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Covered Call Writing In India

I recently learned that covered call writing comes in all shapes and sizes. Although we are honored to have a significant number of international members, most trade US stocks on US exchanges with the rules we are familiar with. But what if the rules were different? Let’s look at baseball for a minute. What if you “walked” on 3 balls instead of 4 and “struck out” on 2 strikes instead of 3? What if the pitching mound was 3 feet closer to home plate and the bases 5 feet further apart? Maybe we won’t try to steal that base afterall!  It’s still baseball but with different rules that change how the game is played…it’s virtually a foreign game that has to be strategized from a different perspective.

One of our members, Ashwin from India, has been generous enough to share this information with me and now me with you. Ashwin trades Indian stocks on the Indian stock exchange and is a proponent of covered call writing. I found the differences between US and Indian covered call writing fascinating and decided to share this information with you.


Rules for covered call writing in India

  • Indian options are 100% cash-settled meaning they can never be exercised (we can never lose the stock)
  • If the option ends up in-the-money, the option seller (the covered call writer) must pay the holder in cash. If we sold a $30 call and the price of the stock was $40 at expiration, the seller would have to pay $10 per share to the buyer of the option
  • All Indian options are European style as opposed to the American style options we are familiar with. This means that the holder can only receive cash settlement after expiration
  • The option contract size of the underlying will vary from stock to stock and not (almost) always be 100 shares. Each year the Indian stock exchange reviews the share prices of all equities traded on the exchange and adjusts the number of shares per contract such that the cost of ownership of the underlying remains affordable. More expensive securities will require less shares per contract. The US exchanges recently addressed this concept with the institution of the “Mini options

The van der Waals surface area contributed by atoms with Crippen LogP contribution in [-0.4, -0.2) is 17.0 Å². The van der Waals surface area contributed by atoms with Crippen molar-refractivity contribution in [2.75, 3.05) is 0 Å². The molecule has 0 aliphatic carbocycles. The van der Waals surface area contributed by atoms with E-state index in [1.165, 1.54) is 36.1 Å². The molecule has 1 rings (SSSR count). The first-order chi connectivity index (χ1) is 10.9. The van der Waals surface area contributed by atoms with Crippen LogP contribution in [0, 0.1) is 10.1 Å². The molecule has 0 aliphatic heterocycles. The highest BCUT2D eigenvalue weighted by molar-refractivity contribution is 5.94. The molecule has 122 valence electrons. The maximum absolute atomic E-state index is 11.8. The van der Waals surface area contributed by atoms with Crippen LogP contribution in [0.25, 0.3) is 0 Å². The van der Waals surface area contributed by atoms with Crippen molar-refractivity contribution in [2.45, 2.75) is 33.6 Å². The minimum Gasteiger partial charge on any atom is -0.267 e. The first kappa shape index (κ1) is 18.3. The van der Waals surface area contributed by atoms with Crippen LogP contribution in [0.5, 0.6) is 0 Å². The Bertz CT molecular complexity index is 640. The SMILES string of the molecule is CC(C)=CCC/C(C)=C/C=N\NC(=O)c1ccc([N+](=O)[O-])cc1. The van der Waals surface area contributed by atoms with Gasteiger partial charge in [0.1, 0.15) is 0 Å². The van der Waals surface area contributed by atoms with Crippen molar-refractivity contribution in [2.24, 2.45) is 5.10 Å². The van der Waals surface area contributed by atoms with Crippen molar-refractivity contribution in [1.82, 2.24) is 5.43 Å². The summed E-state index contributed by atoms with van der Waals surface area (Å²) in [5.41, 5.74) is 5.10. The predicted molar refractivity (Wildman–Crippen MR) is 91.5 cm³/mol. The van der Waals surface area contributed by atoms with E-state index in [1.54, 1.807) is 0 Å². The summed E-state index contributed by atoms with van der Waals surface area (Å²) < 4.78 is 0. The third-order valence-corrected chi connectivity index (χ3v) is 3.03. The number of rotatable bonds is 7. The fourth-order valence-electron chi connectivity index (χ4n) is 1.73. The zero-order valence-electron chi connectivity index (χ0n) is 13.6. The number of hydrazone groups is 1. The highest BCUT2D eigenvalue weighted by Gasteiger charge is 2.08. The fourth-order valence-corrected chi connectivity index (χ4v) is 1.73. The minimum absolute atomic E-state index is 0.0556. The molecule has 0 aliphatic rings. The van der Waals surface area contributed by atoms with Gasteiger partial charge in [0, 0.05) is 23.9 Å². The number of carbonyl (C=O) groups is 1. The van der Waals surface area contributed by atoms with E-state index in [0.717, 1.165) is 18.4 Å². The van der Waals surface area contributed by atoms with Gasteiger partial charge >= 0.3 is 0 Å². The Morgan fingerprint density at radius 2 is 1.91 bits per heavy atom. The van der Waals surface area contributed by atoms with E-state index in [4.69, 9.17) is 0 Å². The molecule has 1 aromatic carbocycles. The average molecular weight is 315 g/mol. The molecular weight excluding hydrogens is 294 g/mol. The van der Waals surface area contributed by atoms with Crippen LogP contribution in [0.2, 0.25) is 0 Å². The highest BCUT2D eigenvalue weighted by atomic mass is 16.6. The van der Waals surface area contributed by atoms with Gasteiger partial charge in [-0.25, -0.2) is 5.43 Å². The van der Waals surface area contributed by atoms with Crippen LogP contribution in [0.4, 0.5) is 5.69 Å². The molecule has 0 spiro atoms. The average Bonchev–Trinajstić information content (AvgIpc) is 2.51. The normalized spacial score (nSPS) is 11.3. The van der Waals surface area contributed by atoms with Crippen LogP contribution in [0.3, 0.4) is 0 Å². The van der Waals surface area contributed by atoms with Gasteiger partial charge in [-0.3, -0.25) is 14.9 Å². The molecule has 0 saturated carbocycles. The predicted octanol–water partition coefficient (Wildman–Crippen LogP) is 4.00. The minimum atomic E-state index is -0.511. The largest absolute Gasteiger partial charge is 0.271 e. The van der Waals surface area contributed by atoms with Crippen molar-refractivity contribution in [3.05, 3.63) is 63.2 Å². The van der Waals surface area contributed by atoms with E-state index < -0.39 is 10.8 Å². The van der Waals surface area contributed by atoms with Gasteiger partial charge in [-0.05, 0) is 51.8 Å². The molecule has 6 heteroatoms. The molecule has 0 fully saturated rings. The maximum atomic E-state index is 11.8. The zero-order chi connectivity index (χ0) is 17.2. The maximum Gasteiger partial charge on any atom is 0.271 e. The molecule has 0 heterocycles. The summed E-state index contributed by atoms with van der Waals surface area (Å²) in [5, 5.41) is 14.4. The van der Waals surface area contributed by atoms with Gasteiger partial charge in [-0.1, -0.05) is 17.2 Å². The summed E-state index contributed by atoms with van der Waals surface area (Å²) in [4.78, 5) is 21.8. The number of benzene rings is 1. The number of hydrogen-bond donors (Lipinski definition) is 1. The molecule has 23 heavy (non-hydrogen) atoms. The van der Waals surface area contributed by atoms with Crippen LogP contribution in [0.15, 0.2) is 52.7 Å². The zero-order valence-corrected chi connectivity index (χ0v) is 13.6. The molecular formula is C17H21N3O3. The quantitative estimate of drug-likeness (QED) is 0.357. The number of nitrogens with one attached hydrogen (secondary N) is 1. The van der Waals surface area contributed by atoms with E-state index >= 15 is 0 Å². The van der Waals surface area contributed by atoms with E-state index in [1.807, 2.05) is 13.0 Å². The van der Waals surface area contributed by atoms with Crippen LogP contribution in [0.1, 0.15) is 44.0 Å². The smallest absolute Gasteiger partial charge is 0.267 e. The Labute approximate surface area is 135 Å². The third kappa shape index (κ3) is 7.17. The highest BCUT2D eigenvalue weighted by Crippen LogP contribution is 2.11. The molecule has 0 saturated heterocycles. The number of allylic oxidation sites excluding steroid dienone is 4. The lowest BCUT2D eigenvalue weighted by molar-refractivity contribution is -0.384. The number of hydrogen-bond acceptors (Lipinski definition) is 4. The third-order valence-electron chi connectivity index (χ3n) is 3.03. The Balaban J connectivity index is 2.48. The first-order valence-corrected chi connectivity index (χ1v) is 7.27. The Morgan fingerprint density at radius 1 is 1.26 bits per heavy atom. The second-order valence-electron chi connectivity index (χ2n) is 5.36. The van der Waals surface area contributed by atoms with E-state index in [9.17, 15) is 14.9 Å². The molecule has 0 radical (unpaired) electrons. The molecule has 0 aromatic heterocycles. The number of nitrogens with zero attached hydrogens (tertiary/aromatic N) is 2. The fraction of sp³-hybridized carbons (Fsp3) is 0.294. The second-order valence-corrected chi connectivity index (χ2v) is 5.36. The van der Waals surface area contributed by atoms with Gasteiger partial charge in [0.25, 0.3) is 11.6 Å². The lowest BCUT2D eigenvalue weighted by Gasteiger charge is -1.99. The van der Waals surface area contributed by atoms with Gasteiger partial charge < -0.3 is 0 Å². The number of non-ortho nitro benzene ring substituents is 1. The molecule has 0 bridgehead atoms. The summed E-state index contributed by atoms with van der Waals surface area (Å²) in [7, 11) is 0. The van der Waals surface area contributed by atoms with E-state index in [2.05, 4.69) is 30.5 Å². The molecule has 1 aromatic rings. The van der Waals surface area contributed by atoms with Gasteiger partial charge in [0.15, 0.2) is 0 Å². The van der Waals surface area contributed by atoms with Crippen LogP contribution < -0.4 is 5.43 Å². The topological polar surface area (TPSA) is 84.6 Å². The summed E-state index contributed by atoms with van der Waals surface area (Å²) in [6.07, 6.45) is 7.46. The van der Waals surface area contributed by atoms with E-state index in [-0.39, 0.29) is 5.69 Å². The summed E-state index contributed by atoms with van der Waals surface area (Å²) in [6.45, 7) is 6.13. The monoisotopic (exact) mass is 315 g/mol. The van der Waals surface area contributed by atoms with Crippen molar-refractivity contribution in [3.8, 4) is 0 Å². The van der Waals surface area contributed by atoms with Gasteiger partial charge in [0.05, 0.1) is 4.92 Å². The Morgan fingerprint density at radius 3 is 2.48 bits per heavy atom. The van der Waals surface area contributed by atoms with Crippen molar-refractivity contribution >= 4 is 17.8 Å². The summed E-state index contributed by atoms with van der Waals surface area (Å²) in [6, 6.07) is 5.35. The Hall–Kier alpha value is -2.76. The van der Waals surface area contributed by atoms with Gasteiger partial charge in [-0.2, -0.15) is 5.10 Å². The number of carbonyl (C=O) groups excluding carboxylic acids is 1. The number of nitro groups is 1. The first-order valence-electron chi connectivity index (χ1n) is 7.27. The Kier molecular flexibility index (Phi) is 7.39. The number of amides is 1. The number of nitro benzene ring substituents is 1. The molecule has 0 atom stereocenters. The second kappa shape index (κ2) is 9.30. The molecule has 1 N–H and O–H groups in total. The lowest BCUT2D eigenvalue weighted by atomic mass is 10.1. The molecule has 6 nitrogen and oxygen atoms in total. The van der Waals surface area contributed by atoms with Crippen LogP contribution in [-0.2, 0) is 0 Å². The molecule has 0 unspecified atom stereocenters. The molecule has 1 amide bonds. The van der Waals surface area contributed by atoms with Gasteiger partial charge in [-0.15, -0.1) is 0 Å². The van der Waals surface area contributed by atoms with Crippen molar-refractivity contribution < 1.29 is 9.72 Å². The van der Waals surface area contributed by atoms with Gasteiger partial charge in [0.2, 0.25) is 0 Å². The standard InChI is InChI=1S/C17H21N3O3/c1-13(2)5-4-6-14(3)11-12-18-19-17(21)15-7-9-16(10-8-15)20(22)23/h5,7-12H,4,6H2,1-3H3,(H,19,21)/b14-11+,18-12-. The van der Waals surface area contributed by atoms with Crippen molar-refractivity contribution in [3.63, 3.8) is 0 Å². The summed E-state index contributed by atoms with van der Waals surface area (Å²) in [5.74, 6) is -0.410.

• Because of the cash-settlement requirement, Indian brokerages require investors to set aside 10-20% of the contract size (# shares x stock price) in cash. The amount the brokerage will require depends on the volaility of the underlying, with the most volatile stocks requiring the highest percentages. If the investor has a substantial portfolio, this requirement may be waived as do brokerages in the US


Percentage returns in India

The example Ashwin was kind enough to send me information for Infosys which was trading @ $44.20. The exchange requirement per contract = 125 shares or $5530.00. The near-the-money $44.20 call was generating $1.24. Let’s do the math:

125 x $1.24/ $5530 = 2.8%, 2-week initial return

Let me add this one caveat: INFY has earnings due out prior to expiration so the implied volatility on the option is high but if we extrapolate the returns seem fairly similar to US exchanges and that is also the information provided to me.

Is this a popular strategy in India?

NO!!! Based on feedback Ashwin has received from investors from Indian trading forums the high capital requirements (buying the shares and margin requirement for settlement) discourages many traders.

Advantages (as I see them)

  • No one stock will be too expensive to enter a covered call position
  • There are no tax concerns relating to selling shares with a low cost basis or impacting holding periods for short versus long-term capital gains
  • The covered call writer will never be exercised early causing the holder to capture a dividend instead of the call writer
  • A call writer can simply sell a few shares to cover cash settlement and retain the bulk of the shares if so desired
  • Options can be rolled to avoid or delay settlement


Disadvantages (as I see them)

  • We must be diligent to keep track of the number of underlying securities since this will vary from stock to stock
  • Calculations will also require more diligence since the number of underlying varies
  • A significant percentage of cash available cannot be put to work since we must make 10-20% available for settlement